In an era marked by a good bit of political dysfunction, there is something local Democrats and Republicans can agree on: Bringing one of the national political conventions to Columbus in 2016 is a great idea. While the city hasn't committed to making an official bid to host either party's convention, Experience Columbus, the city's convention and visitors bureau, is leaning toward one.
December 12, 2013
In an era marked by a good bit of political dysfunction, there is something local Democrats and Republicans can agree on: Bringing one of the national political conventions to Columbus in 2016 is a great idea.
While the city hasn't committed to making an official bid to host either party's convention, Experience Columbus, the city's convention and visitors bureau, is leaning toward one.
More important, Experience Columbus and city officials believe the region is now capable of hosting an event that could draw 45,000 visitors to the city, something that they said was not the case a few years ago.
"To even be in a position to take a shot at this is something that needs to be said. That's very exciting," said Brian Ross, CEO of Experience Columbus. "This is a huge opportunity for the community to put itself in the national and international spotlight. Those opportunities don't come around very often."
Experience Columbus is one of several groups, including the city, the Columbus Partnership and the political parties, that have formed Columbus 2016 to explore bidding on the 2016 political conventions. Once both parties issue formal requests for bids, the region will look at whether one or both fit into the area's available hotel, convention-center, arena and event space.
A committee would be appointed to work with Experience Columbus to draft a formal bid, apply and, if the region makes the short list, host tours for the national selection committees.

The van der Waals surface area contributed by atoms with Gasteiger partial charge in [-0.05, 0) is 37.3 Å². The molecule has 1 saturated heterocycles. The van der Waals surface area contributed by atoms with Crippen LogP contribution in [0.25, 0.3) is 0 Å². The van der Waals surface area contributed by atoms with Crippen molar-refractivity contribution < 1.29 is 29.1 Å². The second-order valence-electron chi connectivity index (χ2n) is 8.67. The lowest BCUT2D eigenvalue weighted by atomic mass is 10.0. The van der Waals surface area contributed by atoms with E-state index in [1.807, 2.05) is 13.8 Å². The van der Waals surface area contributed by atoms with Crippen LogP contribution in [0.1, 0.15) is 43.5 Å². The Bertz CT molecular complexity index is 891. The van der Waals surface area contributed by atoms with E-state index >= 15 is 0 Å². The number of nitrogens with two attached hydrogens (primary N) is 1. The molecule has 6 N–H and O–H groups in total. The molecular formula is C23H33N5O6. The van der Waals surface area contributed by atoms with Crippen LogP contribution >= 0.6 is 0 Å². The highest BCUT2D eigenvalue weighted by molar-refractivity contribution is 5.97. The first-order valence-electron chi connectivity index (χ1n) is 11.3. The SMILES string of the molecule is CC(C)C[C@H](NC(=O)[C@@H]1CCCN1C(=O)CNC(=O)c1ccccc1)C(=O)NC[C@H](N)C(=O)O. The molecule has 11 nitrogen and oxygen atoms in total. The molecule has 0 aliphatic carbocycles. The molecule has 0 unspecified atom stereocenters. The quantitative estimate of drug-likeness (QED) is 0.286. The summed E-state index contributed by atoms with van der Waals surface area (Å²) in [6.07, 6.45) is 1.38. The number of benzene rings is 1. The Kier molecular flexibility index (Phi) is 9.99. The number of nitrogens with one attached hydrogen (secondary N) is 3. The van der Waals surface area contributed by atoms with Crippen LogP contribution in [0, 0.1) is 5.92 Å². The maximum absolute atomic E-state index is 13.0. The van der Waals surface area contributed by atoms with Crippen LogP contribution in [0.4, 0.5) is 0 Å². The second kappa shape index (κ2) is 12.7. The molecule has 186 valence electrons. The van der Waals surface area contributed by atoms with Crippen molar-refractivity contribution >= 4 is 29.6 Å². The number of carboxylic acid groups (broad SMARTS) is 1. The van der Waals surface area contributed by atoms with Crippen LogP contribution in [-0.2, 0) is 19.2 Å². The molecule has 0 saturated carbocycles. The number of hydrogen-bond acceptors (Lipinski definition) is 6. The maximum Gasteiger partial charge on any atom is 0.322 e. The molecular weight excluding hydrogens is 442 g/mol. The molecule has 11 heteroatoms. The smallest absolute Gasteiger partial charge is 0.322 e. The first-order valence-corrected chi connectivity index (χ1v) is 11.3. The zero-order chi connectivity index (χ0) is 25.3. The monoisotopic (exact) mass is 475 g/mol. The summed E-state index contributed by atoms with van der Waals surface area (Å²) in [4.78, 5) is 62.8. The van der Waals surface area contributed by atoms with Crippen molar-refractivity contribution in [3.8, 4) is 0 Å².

Ross credited Mayor Michael B. Coleman, a Democrat, with leading the charge to bring a convention to Columbus.
Coleman spokesman Dan Williamson said Coleman returned from the Democratic convention in 2012 in Charlotte, N.C., believing that Columbus is capable of hosting such an event.
"Charlotte put on a great convention," Williamson said of the mayor's impression. "We can, too. There's not much that they have that we don't have."
Besides, Williamson said, presidential candidates pay a lot of attention to Ohio, given its importance as a swing state.
"They're here anyway. Why not have a convention?" Williamson said.
The addition of the Hilton Columbus Downtown, coupled with other hotel projects and adequate convention space, has changed the mayor's opinion about being able to host a convention, he said.
"We believe we have a lot to offer," Williamson said. "Whether or not we are successful, we are in the game this time around, so we're going to go for it."
Columbus' metropolitan area has 1.9 million people, fewer than Charlotte and Tampa, Fla., which hosted the Republican convention last year, but it has about the same number of hotel rooms as Charlotte and more than Tampa, according to Experience Columbus data. It also has twice as much convention space as either city.
But there is more to it than adequate convention space and hotel rooms. Transportation is critical, and the region would have to show it can raise about $50 million from the public and private sector to cover costs tied to the event.